In 2002 and 2003, the George W. Bush Administration stressed that Iraq posed a danger to the safety and security of the United States through the fear that Iraq was developing an arsenal of chemical, biological, and nuclear weapons. The United States and its allies subsequently invaded Iraq in March 2003 and this conflict, commonly referred to as the "Iraq War," continues into its sixth year (Wong, 2008).
The United States has incurred massive human and financial expenditures through its involvement in Iraq. It is estimated that total spending on the Iraq war will cost the United States up to $3 trillion to fund current military operations along with the expenses of paying the long-term disability costs of injured military personnel, death benefits sent to the families of those killed in Iraq, and interest fees paid by the United States Treasury to borrow money to fund current expenditures (Bilmes & Stiglitz, 2008). More importantly, as of October 4, 2008, a total of 4,169 United States military service members have lost their lives in this conflict (U.S. Department of Defense, 2008). Further, the organization "Iraq Body Count" estimates that through mid October 2008, 88,373 to 96,466 Iraq citizens have been killed since the March 2003 invasion (Iraq Body Count, 2008).
The American public as well as rehabilitation professionals are increasingly developing awareness of these realities. In addition to television programs, newspaper stories, and radio shows, an especially effective source of awareness are first-hand accounts of the horrors and aftermaths of combat chronicled in such books as In An Instant: A Family's Journey of Love and Healing (Woodruff & Woodruff, 2007) and Rule Number Two." Lessons I Learned in a Combat Hospital (Kraft, 2007). Such accounts educate readers that those who are fighting in Iraq face the significant potential of incurring a chronic disability or illness. Two of the most common chronic conditions now experienced are traumatic brain injury (TBI) and posttraumatic stress disorder (PTSD).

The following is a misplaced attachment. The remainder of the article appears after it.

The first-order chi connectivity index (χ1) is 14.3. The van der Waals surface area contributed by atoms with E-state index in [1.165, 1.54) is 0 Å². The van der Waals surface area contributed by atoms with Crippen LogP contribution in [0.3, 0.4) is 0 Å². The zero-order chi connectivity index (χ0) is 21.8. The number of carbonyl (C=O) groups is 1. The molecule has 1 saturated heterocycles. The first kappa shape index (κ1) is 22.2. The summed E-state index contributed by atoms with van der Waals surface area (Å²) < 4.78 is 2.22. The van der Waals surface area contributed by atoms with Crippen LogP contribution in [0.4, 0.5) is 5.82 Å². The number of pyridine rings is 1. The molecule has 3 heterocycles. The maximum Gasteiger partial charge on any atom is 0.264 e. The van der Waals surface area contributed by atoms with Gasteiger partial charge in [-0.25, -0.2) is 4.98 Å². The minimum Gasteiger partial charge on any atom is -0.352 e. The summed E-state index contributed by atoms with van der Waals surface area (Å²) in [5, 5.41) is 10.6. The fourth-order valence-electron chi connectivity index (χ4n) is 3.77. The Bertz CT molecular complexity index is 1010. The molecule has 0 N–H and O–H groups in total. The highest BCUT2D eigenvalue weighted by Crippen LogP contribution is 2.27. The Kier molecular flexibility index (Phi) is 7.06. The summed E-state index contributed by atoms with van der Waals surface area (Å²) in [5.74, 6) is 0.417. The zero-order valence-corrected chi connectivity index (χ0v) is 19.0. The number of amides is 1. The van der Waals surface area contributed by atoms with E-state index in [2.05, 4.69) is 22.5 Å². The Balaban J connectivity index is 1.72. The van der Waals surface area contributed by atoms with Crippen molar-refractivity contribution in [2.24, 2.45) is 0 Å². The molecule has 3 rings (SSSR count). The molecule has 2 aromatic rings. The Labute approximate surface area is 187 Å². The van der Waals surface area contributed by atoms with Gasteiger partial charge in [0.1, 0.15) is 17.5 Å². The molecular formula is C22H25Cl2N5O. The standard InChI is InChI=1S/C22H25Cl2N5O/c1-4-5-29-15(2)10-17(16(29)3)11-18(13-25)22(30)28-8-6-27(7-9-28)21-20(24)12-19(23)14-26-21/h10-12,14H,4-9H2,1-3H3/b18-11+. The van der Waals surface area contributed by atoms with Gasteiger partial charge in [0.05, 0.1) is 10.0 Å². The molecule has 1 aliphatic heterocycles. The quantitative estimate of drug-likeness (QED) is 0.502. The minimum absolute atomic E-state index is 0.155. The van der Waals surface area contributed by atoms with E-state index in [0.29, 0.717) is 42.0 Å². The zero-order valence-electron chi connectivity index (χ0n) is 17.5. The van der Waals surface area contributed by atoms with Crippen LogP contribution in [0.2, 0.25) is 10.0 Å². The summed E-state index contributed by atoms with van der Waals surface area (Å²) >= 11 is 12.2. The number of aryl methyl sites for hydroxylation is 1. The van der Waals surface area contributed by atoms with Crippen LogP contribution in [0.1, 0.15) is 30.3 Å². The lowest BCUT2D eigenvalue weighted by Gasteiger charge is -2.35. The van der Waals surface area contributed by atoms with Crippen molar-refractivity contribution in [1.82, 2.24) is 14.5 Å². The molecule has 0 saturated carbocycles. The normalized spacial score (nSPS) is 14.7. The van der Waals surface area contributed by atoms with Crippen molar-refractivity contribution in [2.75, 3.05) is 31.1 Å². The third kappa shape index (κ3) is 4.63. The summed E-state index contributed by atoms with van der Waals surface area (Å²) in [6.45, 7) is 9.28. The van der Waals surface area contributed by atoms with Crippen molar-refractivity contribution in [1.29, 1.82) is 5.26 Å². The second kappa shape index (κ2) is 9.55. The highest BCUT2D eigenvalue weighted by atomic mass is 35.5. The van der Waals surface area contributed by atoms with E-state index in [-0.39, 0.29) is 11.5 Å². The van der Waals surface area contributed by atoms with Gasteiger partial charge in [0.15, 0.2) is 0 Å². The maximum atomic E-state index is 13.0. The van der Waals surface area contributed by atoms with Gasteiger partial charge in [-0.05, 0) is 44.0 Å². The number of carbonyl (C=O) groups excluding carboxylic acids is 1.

TBI and PTSD are commonly referred to as the "signature" injuries of military personnel serving in the Iraq War (Fairweather & Garcia, 2007). The need to develop and facilitate specialized care and rehabilitative services for veterans impacted by this modern disability is of paramount importance. An estimated 22% of all Operation Iraqi and Enduring Freedom (OIF/OEF) combat injuries involve some form of brain damage (Summerall, 2008). Also, the California Community Foundation (2008) estimates one in five service members who engaged in OIF/OEF military operations develop PTSD or major depression.
The unique nature of how military personnel incur combatrelated injuries presents the emergence of a new disability for rehabilitation counselors and other health professionals to confront. Many combat-injured military personnel are returning from the Iraqi conflict with the simultaneous onset of both TBI and PTSD. Volatile combat conditions, which frequently entail the infliction of blast-related polytrauma, increase military personnel's likelihood to experience both conditions (Kennedy et al., 2007). Living with both disabilities presents a unique array of challenges that is distinct from singularly living with either TBI or PTSD.
The purpose of this article is to help prepare rehabilitation counselors and other professionals to address the unique needs of this emerging client population for vocational rehabilitation, independent living, and family support. Specifically, we will provide (a) an overview of the injury sequelae of TBI and PTSD, (b) the challenges in living with TBI combined with PTSD, and (c) available interventions and support services.
An Overview of the Injury Sequelae of TBI and PTSD
With over 1.6 million military personnel deployed in coordination with Operations Iraqi and Enduring Freedom (California Community Foundation, 2008), and close to 30,000 troops wounded in action (Defense Link, 2008) the need for optimal, specialized rehabilitation services for veterans impacted by the combination of TBI and PTSD is imperative. …